With the coronavirus pandemic forcing lockdowns across Indonesia, guest arrivals have been on hold at Siladen Resort in the heart of North Sulawesi’s Bunaken Marine Park. But, of course, it’s business as usual for the thriving marine life there, including a different kind of arrival: dozens and dozens of baby turtles emerging from their nests on the island’s beautiful beaches. Here’s what the resort shared with us about the hatching event they recently witnessed this month:
Weighing as much as 125 stone and with a life span that is believed to be over 100 years, turtles are truly remarkable creatures. There are currently seven described species of marine turtle, and nearly all of them are classified as “Endangered,” with three being designated “Critically Endangered.” Bunaken Marine Park is one of the last places where turtles are not a rarity—they actually seem to be thriving. While diving on Bunaken’s famous “Lekuan” wall dive, it is not uncommon to see a dozen or more green and hawksbill turtles on a single dive.
While turtles are elegant and graceful underwater, on land they are cumbersome and clumsy. Males will never need to set foot (or fin) on land again after hatching, while females only come ashore occasionally to build a nest and lay eggs. This happens at the age of 10 to 20 years, and they always return to the same beach where they were born themselves. On this journey back to their birth place, they can cover huge distances, even crossing oceans.
Egg-laying takes place at night to protect both the turtle and the delicate eggs from the heat of day. After finding a suitable spot, digging a hole up to two feet deep, laying the eggs, and covering them up, the female is exhausted, and she literally crawls back to sea. As a female can be fertilized by several males at once, she can repeat this process up to five times, returning to the same beach every two weeks.
At Siladen, guests are very fortunate to be able to snorkel and dive with turtles, and not only is there a phenomenal number within the park, there are nesting beaches here, too. Bunaken is home to five species, the most common being the green turtle, which makes up around 90% of the park’s population. The common other species here is the hawksbill, which can be spotted munching on the reef. Encounters with loggerheads and olive ridleys are also possible though rather less common, and if you’re really lucky, you might spot the much larger pelagic leatherbacks in deeper waters.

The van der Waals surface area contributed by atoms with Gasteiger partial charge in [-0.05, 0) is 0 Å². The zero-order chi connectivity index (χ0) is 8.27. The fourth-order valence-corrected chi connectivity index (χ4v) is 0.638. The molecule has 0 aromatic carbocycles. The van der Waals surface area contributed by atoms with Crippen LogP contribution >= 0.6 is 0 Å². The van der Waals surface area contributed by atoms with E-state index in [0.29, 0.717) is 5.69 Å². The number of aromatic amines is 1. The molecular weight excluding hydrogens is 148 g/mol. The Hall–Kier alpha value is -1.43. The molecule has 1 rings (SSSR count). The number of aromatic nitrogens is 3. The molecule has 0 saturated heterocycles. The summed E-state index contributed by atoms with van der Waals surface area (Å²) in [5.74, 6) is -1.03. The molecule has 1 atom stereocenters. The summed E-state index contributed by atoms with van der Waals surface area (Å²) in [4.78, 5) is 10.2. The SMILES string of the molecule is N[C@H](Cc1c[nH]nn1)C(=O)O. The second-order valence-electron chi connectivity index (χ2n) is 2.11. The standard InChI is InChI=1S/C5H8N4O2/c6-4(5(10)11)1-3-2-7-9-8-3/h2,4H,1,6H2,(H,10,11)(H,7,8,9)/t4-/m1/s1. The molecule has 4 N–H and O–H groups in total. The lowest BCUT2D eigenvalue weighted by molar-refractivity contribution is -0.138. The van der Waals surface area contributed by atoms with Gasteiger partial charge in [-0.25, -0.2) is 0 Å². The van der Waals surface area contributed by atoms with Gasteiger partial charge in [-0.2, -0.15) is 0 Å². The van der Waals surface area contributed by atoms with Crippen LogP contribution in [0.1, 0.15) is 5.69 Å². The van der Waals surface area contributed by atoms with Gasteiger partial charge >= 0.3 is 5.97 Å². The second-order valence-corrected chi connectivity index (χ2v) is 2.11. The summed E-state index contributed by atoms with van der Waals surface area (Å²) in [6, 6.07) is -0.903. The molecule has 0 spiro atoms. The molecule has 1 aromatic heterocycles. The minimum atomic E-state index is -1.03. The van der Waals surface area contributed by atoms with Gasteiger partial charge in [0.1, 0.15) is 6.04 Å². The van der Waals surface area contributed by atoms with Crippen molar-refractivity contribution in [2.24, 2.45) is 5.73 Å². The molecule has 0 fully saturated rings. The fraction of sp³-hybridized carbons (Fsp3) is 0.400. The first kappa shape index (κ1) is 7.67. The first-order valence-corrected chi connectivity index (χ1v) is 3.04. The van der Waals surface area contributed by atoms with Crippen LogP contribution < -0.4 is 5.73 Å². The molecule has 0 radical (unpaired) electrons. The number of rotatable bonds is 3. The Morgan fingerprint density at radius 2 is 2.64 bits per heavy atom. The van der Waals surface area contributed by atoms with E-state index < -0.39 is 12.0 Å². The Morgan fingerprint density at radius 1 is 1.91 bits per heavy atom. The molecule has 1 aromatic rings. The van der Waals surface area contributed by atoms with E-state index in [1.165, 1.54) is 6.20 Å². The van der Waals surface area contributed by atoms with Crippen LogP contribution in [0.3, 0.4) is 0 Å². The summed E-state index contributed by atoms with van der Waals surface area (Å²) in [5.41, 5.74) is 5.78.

While turtles are not as frequently spotted on the reefs surrounding Siladen Island—instead preferring Bunaken—they do use the island’s white sandy beaches to lay their eggs. Nests that are found on Siladen’s beaches are carefully protected to ensure that the babies have the best chance of survival.
Once they hatch, the real battle begins. During the initial stages of life, they will need to learn how to dive properly, source their own food, and avoid predation from many of the reef inhabitants. Their shells will be soft, they will be weak swimmers, and only around two in 1,000 hatchlings will survive to sexual maturity. Those that do survive can live relatively free of predation, however, with only larger sharks and orcas being able to penetrate their solid shells.
Their only real threat is human activity. Floating plastic bags look much like jellyfish, a popular food for some species. Turtles can also get entangled in discarded fishing nets. And pollution makes them weaker and more susceptible to disease.
For more information about how you can help these amazing creatures, visit www.turtle-foundation.org.
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